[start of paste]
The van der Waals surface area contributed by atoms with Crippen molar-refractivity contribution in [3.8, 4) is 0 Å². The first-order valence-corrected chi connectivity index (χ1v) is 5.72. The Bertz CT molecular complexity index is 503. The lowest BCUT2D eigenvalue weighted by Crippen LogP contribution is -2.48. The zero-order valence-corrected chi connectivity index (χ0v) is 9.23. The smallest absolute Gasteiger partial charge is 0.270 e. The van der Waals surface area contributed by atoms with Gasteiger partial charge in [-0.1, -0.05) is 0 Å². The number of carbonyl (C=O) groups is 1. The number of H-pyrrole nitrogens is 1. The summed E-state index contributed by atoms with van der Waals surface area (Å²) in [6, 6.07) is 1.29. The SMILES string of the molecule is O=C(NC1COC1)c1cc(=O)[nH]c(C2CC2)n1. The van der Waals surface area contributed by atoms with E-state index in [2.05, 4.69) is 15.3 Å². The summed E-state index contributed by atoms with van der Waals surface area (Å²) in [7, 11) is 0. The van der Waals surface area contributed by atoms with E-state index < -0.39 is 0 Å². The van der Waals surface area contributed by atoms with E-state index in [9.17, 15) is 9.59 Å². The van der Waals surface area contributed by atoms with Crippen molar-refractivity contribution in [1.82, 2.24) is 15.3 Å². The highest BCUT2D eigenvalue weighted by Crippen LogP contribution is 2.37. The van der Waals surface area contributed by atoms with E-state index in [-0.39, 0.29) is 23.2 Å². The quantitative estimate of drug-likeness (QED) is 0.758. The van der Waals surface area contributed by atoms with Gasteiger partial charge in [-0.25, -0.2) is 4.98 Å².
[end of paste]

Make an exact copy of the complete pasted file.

The van der Waals surface area contributed by atoms with Crippen molar-refractivity contribution in [3.8, 4) is 0 Å². The first-order valence-corrected chi connectivity index (χ1v) is 5.72. The Bertz CT molecular complexity index is 503. The lowest BCUT2D eigenvalue weighted by Crippen LogP contribution is -2.48. The zero-order valence-corrected chi connectivity index (χ0v) is 9.23. The smallest absolute Gasteiger partial charge is 0.270 e. The van der Waals surface area contributed by atoms with Gasteiger partial charge in [-0.1, -0.05) is 0 Å². The number of carbonyl (C=O) groups is 1. The number of H-pyrrole nitrogens is 1. The summed E-state index contributed by atoms with van der Waals surface area (Å²) in [6, 6.07) is 1.29. The SMILES string of the molecule is O=C(NC1COC1)c1cc(=O)[nH]c(C2CC2)n1. The van der Waals surface area contributed by atoms with E-state index in [2.05, 4.69) is 15.3 Å². The summed E-state index contributed by atoms with van der Waals surface area (Å²) in [7, 11) is 0. The van der Waals surface area contributed by atoms with E-state index < -0.39 is 0 Å². The van der Waals surface area contributed by atoms with E-state index in [9.17, 15) is 9.59 Å². The van der Waals surface area contributed by atoms with Crippen molar-refractivity contribution in [1.82, 2.24) is 15.3 Å². The highest BCUT2D eigenvalue weighted by Crippen LogP contribution is 2.37. The van der Waals surface area contributed by atoms with E-state index in [-0.39, 0.29) is 23.2 Å². The quantitative estimate of drug-likeness (QED) is 0.758. The van der Waals surface area contributed by atoms with Gasteiger partial charge in [-0.25, -0.2) is 4.98 Å².